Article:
Selling Their Childhood
The nights are cold on the prairie in America’s heartland. Especially
if you earn your high hustling in front of the Trailways bus station
in Omaha, Nebraska. My bud and I are sitting on cold slate steps
that lead up to fingerprint smeared glass doors at the front of
the station. The cigarettes we smoke are cheap, made of dry tobacco
that burns your throat each time you take a drag. Bugler, Top, Lucky
Strike, Old Gold; for a couple of bucks there isn’t anything better
that’ll take the taste of the job out of the back of your throat.
It’s about four in the morning and the perverts are using the last
cold breath of darkness to find some action before they corral themselves
back into their wives’ beds out in the suburbs. They come stalking
quietly into the city, the whites of their eyes, wolf-like, staring
out among the dashboard lights of their middle-class cars. I see
them looking around, looking for a young body to use, but when their
eyes fall on me I get the same disinterested look they give their
“Not now,” the queers say to their wives, sons and daughters as
they leave their homes.
“When?” ask their wives wondering if it’s their post-childbirth
breasts and hips sending their husbands out into the cold. If they
only knew the truth there would be more than a few house-of-cards
falling out in the motionless suburbs.
But for me these suburban fathers no longer see me as the “boy”
I once was. It’s gotten harder to hustle up some money since I turned
sixteen. There is hair growing in my ass and armpits. The perverts
who pick us up are mostly into boys, and once you no longer meet
their visual needs they leave you alone. They drive by — circling
vulturine-like — looking through me for a new kid to mess with.
Even the guys who I once considered to be my regulars no longer
“swing by.” I used to count on them because to me they were safe;
they wouldn’t hurt my body and they didn’t try and play games with
my head. I could walk away, back into my world, clean.
“What color are you?” my bud asks me.
“I don’t know. Black and blue I guess. What are you?”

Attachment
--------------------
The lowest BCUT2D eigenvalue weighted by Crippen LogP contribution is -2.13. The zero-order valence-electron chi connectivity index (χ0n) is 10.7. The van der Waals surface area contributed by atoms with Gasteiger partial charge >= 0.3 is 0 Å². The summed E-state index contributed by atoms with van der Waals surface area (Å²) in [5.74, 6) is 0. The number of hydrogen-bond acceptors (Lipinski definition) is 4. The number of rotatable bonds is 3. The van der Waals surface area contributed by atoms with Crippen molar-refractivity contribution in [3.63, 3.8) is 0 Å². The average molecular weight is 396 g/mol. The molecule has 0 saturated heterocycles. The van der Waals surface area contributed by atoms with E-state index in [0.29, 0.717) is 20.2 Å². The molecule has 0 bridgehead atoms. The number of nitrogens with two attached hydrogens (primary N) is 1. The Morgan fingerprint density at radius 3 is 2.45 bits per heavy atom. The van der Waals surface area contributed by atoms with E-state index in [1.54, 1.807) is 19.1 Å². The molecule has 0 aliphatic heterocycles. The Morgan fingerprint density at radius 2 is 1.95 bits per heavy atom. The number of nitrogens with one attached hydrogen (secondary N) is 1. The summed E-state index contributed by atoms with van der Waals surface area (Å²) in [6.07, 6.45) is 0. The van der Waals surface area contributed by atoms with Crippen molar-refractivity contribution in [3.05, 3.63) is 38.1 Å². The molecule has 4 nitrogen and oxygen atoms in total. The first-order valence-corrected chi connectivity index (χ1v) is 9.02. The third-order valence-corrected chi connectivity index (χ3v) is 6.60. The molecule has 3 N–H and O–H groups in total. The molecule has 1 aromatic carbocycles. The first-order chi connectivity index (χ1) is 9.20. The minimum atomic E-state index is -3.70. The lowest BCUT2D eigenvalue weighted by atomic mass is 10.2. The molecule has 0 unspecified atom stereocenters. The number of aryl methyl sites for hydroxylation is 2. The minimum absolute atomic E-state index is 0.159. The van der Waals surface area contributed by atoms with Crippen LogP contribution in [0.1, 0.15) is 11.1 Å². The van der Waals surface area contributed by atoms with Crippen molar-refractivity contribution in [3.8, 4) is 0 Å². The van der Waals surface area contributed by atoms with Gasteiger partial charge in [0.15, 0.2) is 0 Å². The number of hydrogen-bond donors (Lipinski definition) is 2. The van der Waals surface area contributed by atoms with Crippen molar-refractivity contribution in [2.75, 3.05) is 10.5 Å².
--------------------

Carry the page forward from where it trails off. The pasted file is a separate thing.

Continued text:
“Have you ever seen a rose in a puddle? Like after a parade or a
prom or wedding or something like that downtown?” he say.
“Well anyway, when it sits in the water the petals peel off it and
are slowly carried away from the stem by the water. In the middle
is the stem just sort of half floating in the brown muddy water
with the blood red petals hovering around it. That’s my color –
“No, bright, healthy green.”
“Sounds like you’ve been hanging out with that guy in the green
Jetta too much. He can’t just do his business. Always has to talk
all the time,” I say.
“He ain’t so bad.”
“Yeah? Well listen up, he’s a middle-class pervert in his wife’s
car and you think he respects you. Not likely. He’s out here because
he knows in his little suburban community they’d burn down his house
and string him up if they found out he liked to watch boys play
with themselves, or whatever it is he’s into.”
“Yeah… Got a smoke?” my bud says, looking away from me.
The sun should start to rise soon and with it another load of exhausted
bus riders; bleary eyed and bitching and looking at the latest hole
they’ve landed in. Bus stations are always in the middle of the
loneliest, darkest, dirtiest parts of towns. Used to be everybody
took the bus because it was the only game in town, but now it’s
just a way for poor white trash to get from place to place. Even
black folks don’t ride the bus anymore. They drive or don’t go at
Sitting here I’ve seen it all, night after night; losers dragging
their tired asses from job to job saying the same things to each
other over and over — “Going to meet my brother in Tulsa. He got
me a job” — “I got a buddy in Denver who’s gonna hook me up.” Me
and my bud sit here listening, feeling glad we don’t have to ride
on that goddamn bus.
We are where we need to be, sitting here waiting until one of the
lonely suburban tumbleweeds circling the bus station gets desperate
enough to pay me to take my clothes off so he can stare at my ass
and jerk off. When he’s done he’ll go home to the wife and kids,
and I’ll get high. That’s what I mean by walking away clean. My
bud who is sitting next to me on this lonely step has certainly
been deflowered by what we do for a few bucks, but to remain the
same pure green rose stem floating in shit he’s got to tell that
guy in the green Jetta to piss off. This is business, nothing emotional,
nothing more than a job for cash money.
The smokes are harsh, but I’ve never known a cigarette to taste